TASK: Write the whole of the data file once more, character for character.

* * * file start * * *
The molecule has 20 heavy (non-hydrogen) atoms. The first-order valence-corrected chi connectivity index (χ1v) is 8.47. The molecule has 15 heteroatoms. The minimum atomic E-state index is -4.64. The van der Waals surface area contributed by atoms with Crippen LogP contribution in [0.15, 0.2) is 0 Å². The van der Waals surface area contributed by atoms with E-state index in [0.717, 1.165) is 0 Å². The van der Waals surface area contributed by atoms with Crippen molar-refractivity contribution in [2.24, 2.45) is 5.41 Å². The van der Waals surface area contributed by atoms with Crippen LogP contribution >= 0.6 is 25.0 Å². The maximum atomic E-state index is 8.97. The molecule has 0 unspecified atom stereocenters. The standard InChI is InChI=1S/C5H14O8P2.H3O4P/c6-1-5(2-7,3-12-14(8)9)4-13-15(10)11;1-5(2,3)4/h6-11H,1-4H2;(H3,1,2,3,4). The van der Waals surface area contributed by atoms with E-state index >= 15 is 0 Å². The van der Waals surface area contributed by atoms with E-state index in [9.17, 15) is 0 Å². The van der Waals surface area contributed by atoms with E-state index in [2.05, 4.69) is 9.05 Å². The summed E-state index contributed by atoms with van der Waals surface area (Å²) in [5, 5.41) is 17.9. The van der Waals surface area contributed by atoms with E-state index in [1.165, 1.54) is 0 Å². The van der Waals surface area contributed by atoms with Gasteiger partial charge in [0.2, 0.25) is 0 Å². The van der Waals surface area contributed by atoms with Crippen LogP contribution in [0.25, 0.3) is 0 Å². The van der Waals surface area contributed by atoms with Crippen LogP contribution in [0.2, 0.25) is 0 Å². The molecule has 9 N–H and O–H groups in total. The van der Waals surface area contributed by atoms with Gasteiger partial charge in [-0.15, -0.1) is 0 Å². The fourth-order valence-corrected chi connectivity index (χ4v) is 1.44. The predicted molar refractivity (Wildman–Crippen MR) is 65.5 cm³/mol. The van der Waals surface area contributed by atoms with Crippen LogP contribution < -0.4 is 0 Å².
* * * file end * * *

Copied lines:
The molecule has 20 heavy (non-hydrogen) atoms. The first-order valence-corrected chi connectivity index (χ1v) is 8.47. The molecule has 15 heteroatoms. The minimum atomic E-state index is -4.64. The van der Waals surface area contributed by atoms with Crippen LogP contribution in [0.15, 0.2) is 0 Å². The van der Waals surface area contributed by atoms with E-state index in [0.717, 1.165) is 0 Å². The van der Waals surface area contributed by atoms with Crippen molar-refractivity contribution in [2.24, 2.45) is 5.41 Å². The van der Waals surface area contributed by atoms with Crippen LogP contribution >= 0.6 is 25.0 Å². The maximum atomic E-state index is 8.97. The molecule has 0 unspecified atom stereocenters. The standard InChI is InChI=1S/C5H14O8P2.H3O4P/c6-1-5(2-7,3-12-14(8)9)4-13-15(10)11;1-5(2,3)4/h6-11H,1-4H2;(H3,1,2,3,4). The van der Waals surface area contributed by atoms with E-state index >= 15 is 0 Å². The van der Waals surface area contributed by atoms with E-state index in [9.17, 15) is 0 Å². The van der Waals surface area contributed by atoms with E-state index in [2.05, 4.69) is 9.05 Å². The summed E-state index contributed by atoms with van der Waals surface area (Å²) in [5, 5.41) is 17.9. The van der Waals surface area contributed by atoms with E-state index in [1.165, 1.54) is 0 Å². The van der Waals surface area contributed by atoms with Gasteiger partial charge in [0.2, 0.25) is 0 Å². The van der Waals surface area contributed by atoms with Crippen LogP contribution in [0.25, 0.3) is 0 Å². The van der Waals surface area contributed by atoms with Crippen LogP contribution in [0.2, 0.25) is 0 Å². The molecule has 9 N–H and O–H groups in total. The van der Waals surface area contributed by atoms with Gasteiger partial charge in [-0.15, -0.1) is 0 Å². The fourth-order valence-corrected chi connectivity index (χ4v) is 1.44. The predicted molar refractivity (Wildman–Crippen MR) is 65.5 cm³/mol. The van der Waals surface area contributed by atoms with Crippen LogP contribution < -0.4 is 0 Å².